Why Meghan Markle and Prince Harry stand in front of a new royal moat after the commemoration Sunday.


Meghan Markle and Prince Harry celebrated a memorial day for British war veterans with a private visit to a Los Angeles cemetery after a rebuff from the royal family.

The Duke and Duchess of Sussex had requested that a wreath be laid in their name as part of the British memorial service on Sunday, when the war dead of the country are acknowledged.

However, the request was rejected by the royal assistants on the grounds that the Prince no longer represented the Monarchy in an official capacity.

The British newspaper The Sun found Harry’s wreath lying unused in a branch of the veteran charity Royal British Legion. The wreath is said to have cost $1,300 to make.

The news comes after a tense year for the royal family in which Harry and Meghan ended their royal duties in January and began a new life in California in March.

The gulf between Prince Harry and Prince William was also revealed by two biographies, Finding Freedom and Battle of Brothers.

Queen Elizabeth II led Britain’s official service on the cenotaph in London alongside Kate Middleton, Prince William and Prime Minister Boris Johnson, to name but a few.

Harry and Meghan had a very different memory with a private visit to the Los Angeles National Cemetery, where they walked among the rows of white gravestones and laid down a wreath and flowers.

Harry signed the wreath which read “To all who have served and continue to serve. I thank you.”

Yesterday, a prerecorded episode of the podcast “Declassified” was aired, in which Harry said “Being able to wear my uniform, getting up in service to your country is one of the greatest honors there is in life.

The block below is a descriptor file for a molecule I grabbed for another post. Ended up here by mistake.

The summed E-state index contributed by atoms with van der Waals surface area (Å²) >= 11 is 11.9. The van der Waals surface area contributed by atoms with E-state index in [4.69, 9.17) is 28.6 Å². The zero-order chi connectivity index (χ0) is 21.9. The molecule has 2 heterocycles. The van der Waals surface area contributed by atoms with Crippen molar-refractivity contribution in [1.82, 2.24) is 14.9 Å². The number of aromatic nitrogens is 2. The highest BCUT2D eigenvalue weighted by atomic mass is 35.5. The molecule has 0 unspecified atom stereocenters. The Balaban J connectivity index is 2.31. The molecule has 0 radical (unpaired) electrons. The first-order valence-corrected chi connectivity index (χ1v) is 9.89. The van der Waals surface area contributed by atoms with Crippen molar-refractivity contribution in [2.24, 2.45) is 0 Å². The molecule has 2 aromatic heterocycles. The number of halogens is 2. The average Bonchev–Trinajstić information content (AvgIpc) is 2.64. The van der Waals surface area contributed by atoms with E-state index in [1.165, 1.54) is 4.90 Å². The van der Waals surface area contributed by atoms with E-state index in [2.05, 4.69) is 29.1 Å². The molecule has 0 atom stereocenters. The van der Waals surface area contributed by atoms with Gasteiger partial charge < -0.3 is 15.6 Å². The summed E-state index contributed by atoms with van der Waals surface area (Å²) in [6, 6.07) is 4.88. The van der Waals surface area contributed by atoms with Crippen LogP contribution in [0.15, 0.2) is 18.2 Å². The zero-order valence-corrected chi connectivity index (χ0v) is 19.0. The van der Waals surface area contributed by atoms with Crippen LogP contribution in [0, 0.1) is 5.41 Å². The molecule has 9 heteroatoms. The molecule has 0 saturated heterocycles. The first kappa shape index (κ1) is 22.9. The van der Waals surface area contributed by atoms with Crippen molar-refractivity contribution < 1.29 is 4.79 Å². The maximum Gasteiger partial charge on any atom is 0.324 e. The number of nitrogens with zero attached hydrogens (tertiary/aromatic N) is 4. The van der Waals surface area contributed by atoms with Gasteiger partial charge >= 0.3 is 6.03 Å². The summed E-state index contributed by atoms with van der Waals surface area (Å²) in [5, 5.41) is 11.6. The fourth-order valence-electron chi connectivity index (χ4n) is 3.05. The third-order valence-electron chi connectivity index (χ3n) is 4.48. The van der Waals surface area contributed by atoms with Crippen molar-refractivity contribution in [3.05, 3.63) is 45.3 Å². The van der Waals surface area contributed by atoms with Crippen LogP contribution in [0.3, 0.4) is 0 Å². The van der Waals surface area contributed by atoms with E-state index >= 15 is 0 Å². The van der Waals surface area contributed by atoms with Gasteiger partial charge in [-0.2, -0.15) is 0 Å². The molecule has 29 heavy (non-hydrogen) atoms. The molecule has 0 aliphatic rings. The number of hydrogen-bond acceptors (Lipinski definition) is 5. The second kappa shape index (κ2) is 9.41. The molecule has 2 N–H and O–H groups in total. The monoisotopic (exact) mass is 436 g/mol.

“For me, the uniform is a symbol of something much greater; it is a symbol of our commitment to protecting our country and upholding our values.

“These values are put into practice through service, and service is what happens in silence and chaos.

“It is what happens in the darkness, it is what happens when people are not looking. It is what happens on and off the battlefield.





The Royal Family celebrated the commemoration Sunday during the official worship service of the United Kingdom on the cenotaph in London, while Meghan Markle and Prince Harry visited a cemetery in Los Angeles.

“It is about fulfilling our duty as soldiers. For me as a father, husband and as a human being, it is about how we maintain these values in every aspect of our lives.

The Los Angeles Cemetery has a special significance for the Duke and Duchess because it is opposite the Greater Los Angeles Area Health Care System for U.S. Veterans Affairs, which Meghan’s grandfather Alvin Ragland used after serving in the U.S. Coast Guard.

A friend of the couple told Washington Newsday: “It was important for the Duke and Duchess to personally acknowledge the commemoration in their own way to honor those who served and those who gave their lives.

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The source added: “The couple placed flowers picked by the Duchess from her garden at the graves of two Commonwealth soldiers, one serving in the Royal Australian Air Force and one in the Royal Canadian Artillery.

“They also laid a wreath on an obelisk in the cemetery with a plaque inscribed ‘In memory of the men who sacrificed their lives in defense of their country’.

Since the entire royal family commemorated without him, Prince Harry emphasized his service to the military.

He said: “Declassified: “I spent 10 years in the military, with two missions in Afghanistan.

“When I am questioned at this time of my life, I draw from memories, I draw from what I remember and who I remember.

“Like the first time we were shot and who I was with, the victims we saw and those we saved.

“And the first paramedic we took out of contact in a race against time. Once served, always served, no matter what.

“So that we do not forget our fallen comrades, our relatives, our friends, so that we do not forget how different things must have been 100 years ago and how different they will be in 100 years.

“This is what Memorial Day means to me.

“The solidarity of a common value system of our community, fighting for what is right and honorable, no matter what happens


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